’We don’t want to become a city of silos’

Hihiaua Cultural Centre - Photo: Hihiaua Cultural Centre

A Māori trust that's just been granted $1 million is inviting the Whangarei council to join forces to build a performing arts venue.

The Hihiaua Trust has been planning for nine years to build a harbourside cultural centre, and the project's a key element in the Northland Economic Action Plan.

It's now wondering if it could expand the project, and qualify for council funding, to meet the city's need for an auditorium.

The Trust was allocated $1m this month from the Provincial Growth Fund; it was granted $750,00 last November from Foundation North, and it's been promised half a million dollars by the Whangarei District Council.

The Trust is about to let the contracts for stage one of its long-awaited cultural centre, on its namesake peninsula, east of the Town Basin.

A Trust member, the master carver Te Warihi Hetaraka said that would involve renovating an old boatshed to create carving and weaving workshops, a waka shelter, and a launching gantry.

He said the entire project was about restoring a sense of cultural identity and giving Māori artists a place to work and exhibit.

"I see the place as developing an outlet for all our artists who go through the tertiary institutions," he said.

"They don't have a place to go to after they graduate, to practise their art and show it to the world.

But Mr Hetaraka said the trust also wanted the cultural centre to be useful to the wider Whangarei community.

Plans for stage two of the project show a soaring glass and timber auditorium that could seat 700, with a big stage that could open to the grassy outdoor spaces of the Hihiaua peninsula.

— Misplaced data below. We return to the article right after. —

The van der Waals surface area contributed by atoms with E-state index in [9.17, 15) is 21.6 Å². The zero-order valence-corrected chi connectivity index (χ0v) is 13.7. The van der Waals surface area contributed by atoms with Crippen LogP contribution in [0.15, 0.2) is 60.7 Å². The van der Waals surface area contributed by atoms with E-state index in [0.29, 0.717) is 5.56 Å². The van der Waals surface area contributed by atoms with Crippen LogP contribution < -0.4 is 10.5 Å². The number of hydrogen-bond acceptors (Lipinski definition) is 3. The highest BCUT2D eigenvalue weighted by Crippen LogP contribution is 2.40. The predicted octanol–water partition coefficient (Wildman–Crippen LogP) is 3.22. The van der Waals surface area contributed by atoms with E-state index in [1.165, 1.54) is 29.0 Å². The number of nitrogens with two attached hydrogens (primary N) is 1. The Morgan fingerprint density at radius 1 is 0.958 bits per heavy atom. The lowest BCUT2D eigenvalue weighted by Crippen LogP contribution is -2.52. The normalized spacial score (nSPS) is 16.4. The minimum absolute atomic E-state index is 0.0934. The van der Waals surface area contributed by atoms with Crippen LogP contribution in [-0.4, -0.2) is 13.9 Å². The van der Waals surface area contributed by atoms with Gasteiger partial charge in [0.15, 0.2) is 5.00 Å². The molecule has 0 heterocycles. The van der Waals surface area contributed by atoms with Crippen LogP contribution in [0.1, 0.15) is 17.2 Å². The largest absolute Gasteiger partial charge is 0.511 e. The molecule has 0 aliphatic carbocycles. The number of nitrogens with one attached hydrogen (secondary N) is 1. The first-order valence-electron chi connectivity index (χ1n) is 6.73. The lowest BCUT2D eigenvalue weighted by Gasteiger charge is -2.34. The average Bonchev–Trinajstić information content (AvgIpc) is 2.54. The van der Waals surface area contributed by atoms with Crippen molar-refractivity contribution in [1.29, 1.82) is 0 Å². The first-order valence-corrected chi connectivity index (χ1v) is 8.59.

The Trust chair, Richard Drake said the performance space could be used for everything from kapa haka competitions, to mass carol services, conferences and civic welcomes.

"We've sorted out our priorities and reviewed what's available around the district, and come up with this exciting design which will meet our needs and some of the needs of the city and district," he said.

The Trust approached the council last week with its new proposition.

For more than a decade, the council's been budgeting $10m in its long term plan for a new performing arts venue.

This year, it has moved that project onto its priority list.

Cultural groups in Whangarei, and some councillors, have long complained that the city has a wealth of sports facilities but no venue fit for the New Zealand Symphony orchestra.

The Capitaine Bougainville theatre seats only about 350, and the town lost its concert hall in the early 1980's when the old Town Hall was demolished as an earthquake risk.

Mr Drake said the Hihiaua Trust wants the council to consider whether the Hihiaua auditorium could become the long-awaited new performing arts venue.

"We've always thought if we could make our facilities suitable for a wider range of activities and bring the community together, it would be good for all of us," he said.

"We don't want to become a city of silos."

The chair of the Whangarei Council's community development committee, Cherry Hermon says the Hihiaua project is beautiful and the council supports it.

But she said the question is whether the planned auditorium could be adapted to meet all the city's needs, including venue capable of hosting the NZSO, the ballet and other larger touring shows.

The architect of the Hihiaua cultural centre, Craig Moller, is also the designer of the Auckland Theatre company's new harbourside theatre.

He said the design of the Hihiaua auditorium could be tweaked, depending on what the community wants.

"I suspect you'd have to make some reasonable changes particularly around the back-of-house, and in terms of the Symphony, you'd need to look at the acoustics and how non-amplified music responds in that space," he said.

The Whangarei council will hear submissions next Friday, on what the community wants and needs in its new performing arts venue.

If it rejects the Hihiaua proposal for its new concert venue, and decides on a stand-alone project, the two ventures could end up competing for funds from charitable organisations.

Although the council has set aside $10m for the new venue, the cost is predicted to be at least twice that, and it's likely a community Trust will be formed to raise the remainder of the funds needed.


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